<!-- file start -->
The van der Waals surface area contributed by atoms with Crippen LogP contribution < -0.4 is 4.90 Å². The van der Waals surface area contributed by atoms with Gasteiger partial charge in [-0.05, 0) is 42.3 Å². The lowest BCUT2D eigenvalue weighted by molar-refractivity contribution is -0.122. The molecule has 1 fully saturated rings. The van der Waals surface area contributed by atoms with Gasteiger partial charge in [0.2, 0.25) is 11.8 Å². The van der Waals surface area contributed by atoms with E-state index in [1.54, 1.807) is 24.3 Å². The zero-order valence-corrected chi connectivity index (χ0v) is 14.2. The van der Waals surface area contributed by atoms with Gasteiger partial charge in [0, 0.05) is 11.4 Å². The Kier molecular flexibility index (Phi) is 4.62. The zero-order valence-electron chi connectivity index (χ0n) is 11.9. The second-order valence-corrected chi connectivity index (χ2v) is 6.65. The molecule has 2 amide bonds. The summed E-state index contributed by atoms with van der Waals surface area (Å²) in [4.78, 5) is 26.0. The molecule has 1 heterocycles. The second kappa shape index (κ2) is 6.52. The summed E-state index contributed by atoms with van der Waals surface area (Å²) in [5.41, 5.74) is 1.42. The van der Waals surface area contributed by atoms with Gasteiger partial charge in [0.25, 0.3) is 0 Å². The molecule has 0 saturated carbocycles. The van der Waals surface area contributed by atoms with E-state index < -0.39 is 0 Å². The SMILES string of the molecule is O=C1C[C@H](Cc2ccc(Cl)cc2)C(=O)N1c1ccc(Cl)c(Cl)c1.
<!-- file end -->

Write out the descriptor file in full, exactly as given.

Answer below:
The van der Waals surface area contributed by atoms with Crippen LogP contribution < -0.4 is 4.90 Å². The van der Waals surface area contributed by atoms with Gasteiger partial charge in [-0.05, 0) is 42.3 Å². The lowest BCUT2D eigenvalue weighted by molar-refractivity contribution is -0.122. The molecule has 1 fully saturated rings. The van der Waals surface area contributed by atoms with Gasteiger partial charge in [0.2, 0.25) is 11.8 Å². The van der Waals surface area contributed by atoms with E-state index in [1.54, 1.807) is 24.3 Å². The zero-order valence-corrected chi connectivity index (χ0v) is 14.2. The van der Waals surface area contributed by atoms with Gasteiger partial charge in [0, 0.05) is 11.4 Å². The Kier molecular flexibility index (Phi) is 4.62. The zero-order valence-electron chi connectivity index (χ0n) is 11.9. The second-order valence-corrected chi connectivity index (χ2v) is 6.65. The molecule has 2 amide bonds. The summed E-state index contributed by atoms with van der Waals surface area (Å²) in [4.78, 5) is 26.0. The molecule has 1 heterocycles. The second kappa shape index (κ2) is 6.52. The summed E-state index contributed by atoms with van der Waals surface area (Å²) in [5.41, 5.74) is 1.42. The van der Waals surface area contributed by atoms with Gasteiger partial charge in [0.25, 0.3) is 0 Å². The molecule has 0 saturated carbocycles. The van der Waals surface area contributed by atoms with E-state index < -0.39 is 0 Å². The SMILES string of the molecule is O=C1C[C@H](Cc2ccc(Cl)cc2)C(=O)N1c1ccc(Cl)c(Cl)c1.